“I have cerebral palsy, which means I shake all the time,” Maysoon Zayid announces at the beginning of her exhilarating, hilarious, inspiring TED talk.
Look. It’s exhausting. I’m like Shakira, Shakira meets Muhammad Ali.
With grace and wit, this Arab-American comedian will take you on quick tour of her adventures as an actress, a stand-up comic, a philanthropist and an advocate for the disabled. As you roller-coaster your way along with her, you can’t help noticing through tears welling up in your eyes, that she is spreading happiness — and doing it too darn well.
Happiness Lessons from Maysoon Zayid
Born in 1974 in New Jersey, Maysoon described herself in a BBC interview as “a Palestinian Muslim virgin with cerebral palsy, from New Jersey, who is an actress, comedian and activist.” She is the first person ever to perform stand-up comic act in Palestine and Jordan.
Maysoon Zayid has appeared as stand-up at several of New York’s top clubs, including Caroline’s, Gotham, and Stand Up NY, where she took on serious topics such as terrorism and the Israel-Palestine conflict.
She co-founded the New York Arab-American Comedy Festival in 2003 with comedian Dean Obeidallah. This first-of-its-kind festival has received national and international media coverage and high acclaim. It is held annually in New York City and showcases Arab-American comics, actors, playwrights and filmmakers.
“Palestinians are still being oppressed, Arab-Americans are still being discriminated against and Muslims are being vilified. So that part has not changed and that is something I still have to address in my comedy,” she said.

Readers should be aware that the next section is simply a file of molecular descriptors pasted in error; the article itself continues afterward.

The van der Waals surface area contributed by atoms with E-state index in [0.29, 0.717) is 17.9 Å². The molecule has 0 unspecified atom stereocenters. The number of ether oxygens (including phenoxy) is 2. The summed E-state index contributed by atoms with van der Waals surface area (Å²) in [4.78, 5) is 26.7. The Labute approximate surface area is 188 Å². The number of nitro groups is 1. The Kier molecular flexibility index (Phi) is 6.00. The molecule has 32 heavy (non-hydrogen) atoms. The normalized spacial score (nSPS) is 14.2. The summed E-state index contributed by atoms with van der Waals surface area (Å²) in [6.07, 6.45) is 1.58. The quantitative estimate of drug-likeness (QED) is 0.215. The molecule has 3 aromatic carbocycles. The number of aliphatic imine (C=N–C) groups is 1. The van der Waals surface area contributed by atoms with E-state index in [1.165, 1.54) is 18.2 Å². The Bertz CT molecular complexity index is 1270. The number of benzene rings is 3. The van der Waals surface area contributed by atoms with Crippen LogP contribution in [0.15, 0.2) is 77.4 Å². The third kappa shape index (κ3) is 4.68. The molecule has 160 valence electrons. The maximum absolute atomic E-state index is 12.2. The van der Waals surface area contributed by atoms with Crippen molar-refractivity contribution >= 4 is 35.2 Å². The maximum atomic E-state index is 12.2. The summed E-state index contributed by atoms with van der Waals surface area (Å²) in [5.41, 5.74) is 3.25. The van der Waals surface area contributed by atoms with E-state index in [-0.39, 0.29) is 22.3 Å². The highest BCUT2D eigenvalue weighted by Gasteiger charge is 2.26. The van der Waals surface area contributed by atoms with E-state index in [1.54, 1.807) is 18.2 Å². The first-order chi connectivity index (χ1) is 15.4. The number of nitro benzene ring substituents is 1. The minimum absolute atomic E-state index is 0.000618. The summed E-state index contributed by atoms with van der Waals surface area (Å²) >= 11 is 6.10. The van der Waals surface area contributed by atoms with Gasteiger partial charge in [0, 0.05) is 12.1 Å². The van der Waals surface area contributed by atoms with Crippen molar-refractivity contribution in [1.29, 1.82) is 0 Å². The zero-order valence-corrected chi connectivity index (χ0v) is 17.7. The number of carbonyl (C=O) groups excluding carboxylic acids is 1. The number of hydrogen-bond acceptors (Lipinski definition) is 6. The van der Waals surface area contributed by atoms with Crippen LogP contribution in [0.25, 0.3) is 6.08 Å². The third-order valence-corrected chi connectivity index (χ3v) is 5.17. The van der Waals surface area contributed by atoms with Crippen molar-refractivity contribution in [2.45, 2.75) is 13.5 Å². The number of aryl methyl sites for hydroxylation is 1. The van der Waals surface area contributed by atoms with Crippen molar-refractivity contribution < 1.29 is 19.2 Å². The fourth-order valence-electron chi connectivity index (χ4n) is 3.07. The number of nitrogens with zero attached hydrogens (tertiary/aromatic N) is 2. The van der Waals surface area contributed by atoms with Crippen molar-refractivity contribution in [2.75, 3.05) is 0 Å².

“I think comedy is all related to the audience and the audience in America is more interested in who I am, my love life, my relationship with the United States, rather than the Arab Spring or Palestine,” Maysoon said in an interview with WomensENews.
Maysoon proves that no dream is impossible. She proves that we can always be cause of someone’s smile and laughter, whatever the circumstance. She proves you can spread happiness no matter what!
You’ll long remember these words of her: “The doctors said that I wouldn’t walk, but I am here in front of you. I hope that together,we can create more positive images of disability in the media and in everyday life. Perhaps if there were more positive images, it would foster less hate on the internet.”
If there was an Oppression Olympics, I would win the gold medal. I’m Palestinian, Muslim, I’m female, I’m disabled, and I live in New Jersey.
Watch her TED video, in which she says,
People with disabilities are the largest minority in the world, and we are the most underrepresented in entertainment.
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